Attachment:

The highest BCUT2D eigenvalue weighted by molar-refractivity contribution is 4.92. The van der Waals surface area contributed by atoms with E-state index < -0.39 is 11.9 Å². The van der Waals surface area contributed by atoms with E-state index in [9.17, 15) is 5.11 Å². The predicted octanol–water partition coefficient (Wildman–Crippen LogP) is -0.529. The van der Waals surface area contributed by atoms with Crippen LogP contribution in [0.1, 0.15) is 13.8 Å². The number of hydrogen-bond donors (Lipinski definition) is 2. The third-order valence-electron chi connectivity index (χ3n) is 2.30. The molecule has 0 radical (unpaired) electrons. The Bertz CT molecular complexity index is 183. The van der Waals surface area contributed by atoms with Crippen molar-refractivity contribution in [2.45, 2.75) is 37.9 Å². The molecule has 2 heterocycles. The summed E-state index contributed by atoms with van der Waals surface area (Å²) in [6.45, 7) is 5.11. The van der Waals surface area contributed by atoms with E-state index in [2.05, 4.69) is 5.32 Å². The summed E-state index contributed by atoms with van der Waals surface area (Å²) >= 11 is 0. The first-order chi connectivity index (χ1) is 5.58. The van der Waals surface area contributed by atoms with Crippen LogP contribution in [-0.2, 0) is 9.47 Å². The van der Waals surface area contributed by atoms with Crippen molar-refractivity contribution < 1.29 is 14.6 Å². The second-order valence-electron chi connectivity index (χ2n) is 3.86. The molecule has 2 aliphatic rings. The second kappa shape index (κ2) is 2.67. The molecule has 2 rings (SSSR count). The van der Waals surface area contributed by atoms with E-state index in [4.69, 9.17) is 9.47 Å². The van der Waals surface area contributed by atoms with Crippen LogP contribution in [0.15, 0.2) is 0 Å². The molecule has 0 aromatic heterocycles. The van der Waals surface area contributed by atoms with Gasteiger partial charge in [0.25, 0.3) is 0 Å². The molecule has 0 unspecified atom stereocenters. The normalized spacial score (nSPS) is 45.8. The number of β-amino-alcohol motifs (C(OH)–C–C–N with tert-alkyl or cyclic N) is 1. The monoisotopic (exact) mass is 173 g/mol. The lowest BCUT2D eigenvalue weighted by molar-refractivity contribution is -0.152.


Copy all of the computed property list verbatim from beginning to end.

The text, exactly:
The highest BCUT2D eigenvalue weighted by molar-refractivity contribution is 4.92. The van der Waals surface area contributed by atoms with E-state index < -0.39 is 11.9 Å². The van der Waals surface area contributed by atoms with E-state index in [9.17, 15) is 5.11 Å². The predicted octanol–water partition coefficient (Wildman–Crippen LogP) is -0.529. The van der Waals surface area contributed by atoms with Crippen LogP contribution in [0.1, 0.15) is 13.8 Å². The number of hydrogen-bond donors (Lipinski definition) is 2. The third-order valence-electron chi connectivity index (χ3n) is 2.30. The molecule has 0 radical (unpaired) electrons. The Bertz CT molecular complexity index is 183. The van der Waals surface area contributed by atoms with Crippen molar-refractivity contribution in [2.45, 2.75) is 37.9 Å². The molecule has 2 heterocycles. The summed E-state index contributed by atoms with van der Waals surface area (Å²) in [6.45, 7) is 5.11. The van der Waals surface area contributed by atoms with E-state index in [2.05, 4.69) is 5.32 Å². The summed E-state index contributed by atoms with van der Waals surface area (Å²) >= 11 is 0. The first-order chi connectivity index (χ1) is 5.58. The van der Waals surface area contributed by atoms with Crippen LogP contribution in [-0.2, 0) is 9.47 Å². The van der Waals surface area contributed by atoms with Crippen molar-refractivity contribution < 1.29 is 14.6 Å². The second-order valence-electron chi connectivity index (χ2n) is 3.86. The molecule has 2 aliphatic rings. The second kappa shape index (κ2) is 2.67. The molecule has 2 rings (SSSR count). The van der Waals surface area contributed by atoms with E-state index in [4.69, 9.17) is 9.47 Å². The van der Waals surface area contributed by atoms with Crippen LogP contribution in [0.15, 0.2) is 0 Å². The molecule has 0 aromatic heterocycles. The van der Waals surface area contributed by atoms with Gasteiger partial charge in [0.25, 0.3) is 0 Å². The molecule has 0 unspecified atom stereocenters. The normalized spacial score (nSPS) is 45.8. The number of β-amino-alcohol motifs (C(OH)–C–C–N with tert-alkyl or cyclic N) is 1. The monoisotopic (exact) mass is 173 g/mol. The lowest BCUT2D eigenvalue weighted by molar-refractivity contribution is -0.152.